This court has often ruled that where a tenant voluntarily surrenders possession of the premises during an appeal taken from a judgment of possession for the landlord the case is moot and the appeal is dismissed, since there is no longer any controversy remaining between the parties. Dietz v. Miles Holding Corp., D.C.App., 277 A.2d 108 (1971); Johnson v. Habib, D.C.App., 255 A.2d 504 (1969); Gaddis v. Dixie Realty Co., D.C.App., 248 A.2d 820, remanded on other grounds, 136 U.S.App.D.C. 403, 420 F.2d 245 (1969); Price v. Wilson, D.C.Mun. App., 32 A.2d 109 (1943). We see no reason why this same rule of mootness should not apply to a case such as the one before us, where the tenant unequivocally surrenders possession to the landlord before trial, since the landlord has obtained that which he seeks and no controversy remains between the parties. See Haas v. Rathburn, 137 Ind.App. 172, 205 N.E.2d 329, 206 N.E.2d 389 (1965); Case v. Rewerts, 15 Ill.App. 2d 1, 145 N.E.2d 251 (1957). We quoted with approval in Price v. Wilson, supra, what the Supreme Court stated a number of years ago that:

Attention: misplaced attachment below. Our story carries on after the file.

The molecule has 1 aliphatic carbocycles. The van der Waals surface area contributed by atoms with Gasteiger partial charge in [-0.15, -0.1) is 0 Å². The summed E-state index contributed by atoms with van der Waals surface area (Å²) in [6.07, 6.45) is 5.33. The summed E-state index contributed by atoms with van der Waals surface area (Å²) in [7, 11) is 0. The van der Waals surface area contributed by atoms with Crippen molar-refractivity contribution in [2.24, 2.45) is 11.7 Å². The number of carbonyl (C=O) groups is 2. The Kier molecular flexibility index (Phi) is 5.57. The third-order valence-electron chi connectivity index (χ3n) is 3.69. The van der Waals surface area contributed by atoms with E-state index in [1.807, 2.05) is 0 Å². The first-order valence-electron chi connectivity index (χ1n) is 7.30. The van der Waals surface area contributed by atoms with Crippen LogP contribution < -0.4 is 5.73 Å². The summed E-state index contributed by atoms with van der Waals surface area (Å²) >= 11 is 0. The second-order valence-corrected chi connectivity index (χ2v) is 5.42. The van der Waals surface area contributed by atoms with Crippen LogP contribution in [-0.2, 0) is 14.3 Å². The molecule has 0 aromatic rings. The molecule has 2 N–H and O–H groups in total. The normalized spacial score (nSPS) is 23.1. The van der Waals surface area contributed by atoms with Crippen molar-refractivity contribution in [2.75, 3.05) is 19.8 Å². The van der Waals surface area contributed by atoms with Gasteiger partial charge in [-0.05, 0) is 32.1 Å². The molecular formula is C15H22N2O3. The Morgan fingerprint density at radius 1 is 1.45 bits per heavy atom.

The duty of this court, as of every other judicial tribunal, is to decide actual controversies by a judgment which can be carried into effect, and not to give opinions upon moot questions or abstract propositions, or to declare principles or rules of law which cannot affect the matter in issue in the case before it. [Mills v. Green, 159 U.S. 651, 653, 16 S. Ct. 132, 40 L. Ed. 293 (1895).]

See also Cardoza v. Baird, 30 App.D.C. 86 (1907); Smith v. Worksman, D.C.Mun. App., 99 A.2d 712 (1953).